Saturday March 11 was a typical balmy autumnal afternoon in Melbourne, but Neuren (ASX:NEU) chief Jon Pilcher was despondent as he awaited news from the company’s US partner Acadia on whether the US Food and Drug Administration (FDA) had approved Neuren’s neurological drug trofinetide.

As 5.30pm Friday ticked by in the US, he assumed the FDA’s bureaucrats had stowed their HB pencils for the weekend.

He sought solace by repairing to one of his favorite beaches, the wild and woolly surfie hangout of Cape Paterson.

“I went to the ocean to clear my head by diving into the waves, then got out and saw the email,” he says.

“I didn’t plan to be on the beach but it was a nice place to find out.”

The email from Acadia confirmed that the FDA had approved trofinetide for the treatment of the rare disorder Rett syndrome in adults and children aged two or more.

Now dubbed Daybue – and thanks for that one, Acadia – trofinetide is one of only a handful of drugs developed from scratch in Australia (with help from the Kiwis in this case) and approved by the FDA.

It’s the first since the agency green-lighted Telix Pharmaceuticals’ Illucix prostate cancer diagnostic in December 2021.

Earlier ones were Pharmaxis’s Bronchitol for cystic fibrosis in 2020 and Clinuvel’s Scenesse to treat the rare skin diseases erythropoietic protoporphyria (in 2019).

And let’s not forget Hatchtech, which won FDA approval for its head lice treatment Xeglyze in 2020 or Medicines Development for Global Health’s moxidectin for river blindness in 2018.

The FDA approval is great news for sufferers of the hitherto untreatable genetic disorder Rett syndrome, which affects only girls.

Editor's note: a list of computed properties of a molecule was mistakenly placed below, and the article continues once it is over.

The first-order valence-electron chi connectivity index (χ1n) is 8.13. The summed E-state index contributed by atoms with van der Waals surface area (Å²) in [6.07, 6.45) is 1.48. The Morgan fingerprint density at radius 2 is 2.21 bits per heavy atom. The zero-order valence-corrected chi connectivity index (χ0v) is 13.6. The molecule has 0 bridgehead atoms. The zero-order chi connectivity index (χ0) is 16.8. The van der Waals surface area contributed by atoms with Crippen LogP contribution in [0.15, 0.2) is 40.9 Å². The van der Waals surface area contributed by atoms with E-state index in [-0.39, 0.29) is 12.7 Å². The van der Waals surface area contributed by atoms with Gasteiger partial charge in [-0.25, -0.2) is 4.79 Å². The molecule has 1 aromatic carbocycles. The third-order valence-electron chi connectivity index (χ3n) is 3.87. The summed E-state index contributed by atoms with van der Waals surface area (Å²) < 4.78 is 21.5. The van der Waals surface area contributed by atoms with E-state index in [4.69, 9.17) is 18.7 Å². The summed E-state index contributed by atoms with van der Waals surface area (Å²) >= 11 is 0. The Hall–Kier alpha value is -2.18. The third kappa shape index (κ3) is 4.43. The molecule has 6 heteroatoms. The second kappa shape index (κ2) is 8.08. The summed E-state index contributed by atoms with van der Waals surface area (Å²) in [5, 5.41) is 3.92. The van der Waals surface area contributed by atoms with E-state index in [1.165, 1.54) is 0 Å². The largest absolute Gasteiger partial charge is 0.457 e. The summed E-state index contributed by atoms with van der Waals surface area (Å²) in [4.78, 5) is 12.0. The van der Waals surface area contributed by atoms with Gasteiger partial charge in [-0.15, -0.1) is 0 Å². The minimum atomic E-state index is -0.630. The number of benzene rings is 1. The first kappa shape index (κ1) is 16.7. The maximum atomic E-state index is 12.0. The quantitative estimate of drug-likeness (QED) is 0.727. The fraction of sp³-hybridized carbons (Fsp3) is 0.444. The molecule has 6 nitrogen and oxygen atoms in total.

The news also vindicates the faith of investors who have piled into the stock over the last 12 months, in anticipation of approval. Neuren is now poised to receive hundreds of millions of dollars of sales milestones and royalties (see below).

And there’s more: the approval crystallises receipt of a Rare Paediatric Disease Priority Review Voucher (PRV), a Willy Wonka-style ticket that enables fast-track FDA approval of a second drug.

Neuren receives one-third of the value of these fungible devices, estimated at $US33 million.

Neuren’s long journey

The FDA approval is the culmination of an estimated $US250 million expended by Neuren and Acadia on developing the drug.

Strictly speaking, Acadia won the approval, but this is no time for splitting hairs. A neurology specialist, Acadia is listed on the Nasdaq and has a $US8 billion market cap.

The approval was not exactly unexpected, given Daybue (trophinetide) had orphan and rare paediatric diseases status.

Neuren started working on the drug almost a decade ago, when it started its first Rett syndrome trial. Trofinetide was invented 20 years ago at Auckland University, in a program spearheaded by eminent chemist Prof Margaret Brimble.